Intimate partner violence affects more than 12 million women and men each year. Here's what you need to know.
When people hear the words domestic violence, most think of one partner hitting, slapping, or shoving the other. But domestic violence, also known as domestic abuse, spousal abuse, dating or family violence, or intimate partner violence, can be that and much more.
There are five major forms of domestic violence:
-Physical abuse includes hitting, punching, shoving, restraining, kicking, hair pulling, choking, throwing objects, or spitting on the victim.
-Verbal abuse is the use of words to control or cause harm to someone. Name-calling, put-downs, yelling and screaming, and using sarcastic or mocking tones are some examples of verbal abuse.
-Emotional abuse, also referred to as mental or psychological abuse, can be difficult to recognize. Perpetrators use this type of abuse to chip away at the victim's self-esteem to gain control. Emotional abuse can include obsessive jealousy, use of the silent treatment, threats to harm or take away children or pets, isolating the victim from family and friends, and constant negative comparisons to others.
-Financial abuse is used to control the victim's finances and make her dependent on the abuser, perhaps by taking the other person's money or property, controlling when and how he or she spends money, preventing the person from working, and withholding access to money or financial information.
-Sexual abuse is forcing the partner to engage in sex or another sexual activity against his or her will.
Who does domestic violence affect?
Anyone. "Domestic violence does not discriminate," says Katie Ray-Jones, president of the National Domestic Violence Hotline. "Anybody can be a victim of domestic violence. It affects all people, regardless of socioeconomic status, gender, education, or race," she says. The most commonly addressed form is male-on-female abuse, but domestic violence can be a woman battering a man, abuse in a same-sex relationship, or mutual abuse by both partners. Family violence also includes sibling abuse, child abuse, or a child being abusive to a parent.
Why do abusers abuse?
"There are a lot of excuses that abusers give for their abuse, such as 'She made me do it,' 'She knows how to push my buttons,' 'I was drinking too much,' and 'I have a really bad temper,'" says Tricia Bent-Goodley, Ph.D., author of The Ultimate Betrayal: A Renewed Look at Intimate Partner Violence. But the choice to abuse always lies with the offender, not the victim, she says. Usually abusers feel powerless or have low self-esteem, so they turn to cruelty or physical aggression to cause fear in or gain control over the other person. Other factors that may influence someone to use abusive behavior include growing up in a home with domestic violence, experiencing child abuse, use of drugs or alcohol, and mental illness.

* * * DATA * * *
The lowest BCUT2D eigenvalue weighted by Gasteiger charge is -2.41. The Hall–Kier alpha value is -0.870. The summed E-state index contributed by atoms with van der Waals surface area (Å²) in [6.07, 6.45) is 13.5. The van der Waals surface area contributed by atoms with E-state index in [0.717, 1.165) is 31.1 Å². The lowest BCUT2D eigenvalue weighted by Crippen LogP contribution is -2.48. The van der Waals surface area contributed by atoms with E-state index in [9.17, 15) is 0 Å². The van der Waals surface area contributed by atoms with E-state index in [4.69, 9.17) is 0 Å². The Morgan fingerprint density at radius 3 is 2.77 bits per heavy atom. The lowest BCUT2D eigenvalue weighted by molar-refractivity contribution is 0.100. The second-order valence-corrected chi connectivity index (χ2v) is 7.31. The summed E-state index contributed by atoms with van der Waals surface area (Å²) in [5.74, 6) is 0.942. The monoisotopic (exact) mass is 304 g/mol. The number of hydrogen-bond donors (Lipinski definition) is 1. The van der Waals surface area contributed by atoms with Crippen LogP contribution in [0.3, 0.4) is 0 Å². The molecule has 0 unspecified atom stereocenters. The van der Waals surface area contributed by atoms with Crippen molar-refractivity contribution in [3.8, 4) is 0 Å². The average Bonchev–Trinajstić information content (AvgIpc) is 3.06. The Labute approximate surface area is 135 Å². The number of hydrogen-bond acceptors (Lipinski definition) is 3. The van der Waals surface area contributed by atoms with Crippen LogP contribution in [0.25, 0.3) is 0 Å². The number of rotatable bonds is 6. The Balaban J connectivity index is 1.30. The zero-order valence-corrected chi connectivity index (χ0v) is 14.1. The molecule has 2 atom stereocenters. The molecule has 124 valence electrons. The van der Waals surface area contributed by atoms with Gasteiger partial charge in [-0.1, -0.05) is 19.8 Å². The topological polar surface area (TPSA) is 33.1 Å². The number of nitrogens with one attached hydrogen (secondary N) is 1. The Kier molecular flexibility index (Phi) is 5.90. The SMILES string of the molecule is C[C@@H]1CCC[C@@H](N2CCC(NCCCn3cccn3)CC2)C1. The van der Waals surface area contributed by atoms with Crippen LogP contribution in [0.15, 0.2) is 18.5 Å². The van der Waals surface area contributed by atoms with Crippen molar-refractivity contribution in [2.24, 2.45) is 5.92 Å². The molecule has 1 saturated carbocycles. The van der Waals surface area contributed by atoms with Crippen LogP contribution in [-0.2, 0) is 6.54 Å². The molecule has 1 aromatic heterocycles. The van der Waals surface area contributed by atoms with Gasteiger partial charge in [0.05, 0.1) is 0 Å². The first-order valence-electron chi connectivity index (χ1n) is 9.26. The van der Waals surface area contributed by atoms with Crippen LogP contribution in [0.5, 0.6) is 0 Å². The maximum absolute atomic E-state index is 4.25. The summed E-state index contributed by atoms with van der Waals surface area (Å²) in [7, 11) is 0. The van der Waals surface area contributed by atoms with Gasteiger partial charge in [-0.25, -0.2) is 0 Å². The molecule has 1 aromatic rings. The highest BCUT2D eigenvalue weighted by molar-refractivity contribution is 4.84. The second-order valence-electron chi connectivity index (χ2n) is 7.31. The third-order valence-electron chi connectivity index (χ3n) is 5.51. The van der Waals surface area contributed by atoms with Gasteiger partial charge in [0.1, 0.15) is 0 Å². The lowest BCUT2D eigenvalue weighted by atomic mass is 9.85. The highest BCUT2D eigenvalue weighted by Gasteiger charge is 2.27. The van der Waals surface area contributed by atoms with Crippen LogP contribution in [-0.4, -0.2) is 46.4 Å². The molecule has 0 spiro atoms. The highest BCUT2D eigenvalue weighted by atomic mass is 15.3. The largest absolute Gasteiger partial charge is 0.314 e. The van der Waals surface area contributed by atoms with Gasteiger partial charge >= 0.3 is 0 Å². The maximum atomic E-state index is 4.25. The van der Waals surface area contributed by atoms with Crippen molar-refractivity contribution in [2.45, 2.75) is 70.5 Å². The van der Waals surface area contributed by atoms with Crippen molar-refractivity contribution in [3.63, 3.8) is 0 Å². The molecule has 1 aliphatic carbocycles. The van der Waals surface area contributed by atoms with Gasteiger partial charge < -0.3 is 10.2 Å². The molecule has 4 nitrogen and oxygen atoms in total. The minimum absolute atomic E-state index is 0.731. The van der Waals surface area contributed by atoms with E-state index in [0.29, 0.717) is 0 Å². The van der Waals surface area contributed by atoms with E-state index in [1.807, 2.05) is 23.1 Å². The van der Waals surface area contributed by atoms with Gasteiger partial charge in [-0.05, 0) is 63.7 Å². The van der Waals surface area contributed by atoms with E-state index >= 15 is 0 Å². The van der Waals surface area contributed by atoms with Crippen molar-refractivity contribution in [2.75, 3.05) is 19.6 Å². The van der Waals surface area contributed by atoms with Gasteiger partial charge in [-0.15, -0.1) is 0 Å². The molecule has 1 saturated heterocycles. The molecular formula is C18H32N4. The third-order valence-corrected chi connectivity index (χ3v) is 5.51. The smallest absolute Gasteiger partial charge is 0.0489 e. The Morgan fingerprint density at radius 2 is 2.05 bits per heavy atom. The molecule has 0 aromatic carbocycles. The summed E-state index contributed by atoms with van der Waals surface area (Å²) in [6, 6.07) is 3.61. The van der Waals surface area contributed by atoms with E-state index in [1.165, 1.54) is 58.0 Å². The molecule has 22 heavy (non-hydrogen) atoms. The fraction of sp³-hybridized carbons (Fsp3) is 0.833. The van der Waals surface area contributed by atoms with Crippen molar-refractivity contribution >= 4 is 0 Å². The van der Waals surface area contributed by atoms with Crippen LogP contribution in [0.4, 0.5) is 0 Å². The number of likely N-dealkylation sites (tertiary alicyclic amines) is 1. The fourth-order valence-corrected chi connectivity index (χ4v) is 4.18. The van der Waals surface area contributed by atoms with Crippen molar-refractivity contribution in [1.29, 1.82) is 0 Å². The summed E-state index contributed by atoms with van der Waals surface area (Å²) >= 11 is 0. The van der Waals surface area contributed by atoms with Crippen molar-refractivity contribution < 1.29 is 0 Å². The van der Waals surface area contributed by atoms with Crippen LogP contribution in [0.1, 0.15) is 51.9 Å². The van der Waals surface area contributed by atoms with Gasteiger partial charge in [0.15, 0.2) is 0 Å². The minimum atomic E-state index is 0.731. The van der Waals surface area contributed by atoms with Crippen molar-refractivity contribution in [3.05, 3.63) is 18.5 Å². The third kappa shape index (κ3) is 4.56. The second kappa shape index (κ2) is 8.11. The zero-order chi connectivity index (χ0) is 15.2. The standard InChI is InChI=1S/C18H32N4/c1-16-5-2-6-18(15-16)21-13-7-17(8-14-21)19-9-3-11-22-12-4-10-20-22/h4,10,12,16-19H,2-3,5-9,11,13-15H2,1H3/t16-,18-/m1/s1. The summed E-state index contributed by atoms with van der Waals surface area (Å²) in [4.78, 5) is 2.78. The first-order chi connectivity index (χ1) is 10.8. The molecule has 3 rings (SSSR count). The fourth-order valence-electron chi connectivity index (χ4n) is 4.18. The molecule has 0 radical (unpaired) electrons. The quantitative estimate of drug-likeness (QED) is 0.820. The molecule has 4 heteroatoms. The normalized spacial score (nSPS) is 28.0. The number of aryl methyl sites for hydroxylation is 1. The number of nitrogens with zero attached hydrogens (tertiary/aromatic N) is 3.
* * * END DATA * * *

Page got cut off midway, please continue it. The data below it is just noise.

How does domestic violence affect a family?
Violence in the household causes turmoil for the victim and children in the home. In addition to bruises and other injuries, victims of violence may experience stress-induced headaches and stomachaches, fear, depression, anxiety, and post-traumatic stress disorder. The abused person's self-esteem may suffer so much that he or she feels worthless, helpless, and trapped, possibly considering or even attempting suicide. Children in homes with violence also experience fear, low self-esteem, anxiety, stress and anger, and they are at risk for being abused themselves. A study in the Violence Against Women journal found child abuse occurs in 30 to 60 percent of domestic violence cases. In addition, when parents are abusive or being abused, they may be less attentive to children, possibly leading to neglect, according to the U.S. Department of Health and Human Services.
What should you do if there's abuse in your home?
First, teach your kids not to get involved; it could be dangerous for them. Discuss a safe place for them to go in your home or identify a neighbor they can go to for help. When violence occurs, stay away from areas with dangerous items, such as the kitchen and bathroom. Avoid rooms that have only one entry and exit to prevent being trapped. Instead, go to a room that has a phone and an outside exit (like a window) in case you need to call for help or get out in an emergency. If it's safe, you might also speak to your neighbors when your partner isn't around. Ask the neighbors to call the police if they hear suspicious noises coming from your home or if there's a "signal" that something is wrong (for instance, you turn on or flash the porch light during the day).
Unfortunately, abuse rarely stops without the abuser seeking help, so it's important for you to take the steps needed to protect yourself and your children, Dr. Bent-Goodley says. For help, contact a local domestic violence program or the National Domestic Violence Hotline (1-800-799-SAFE).
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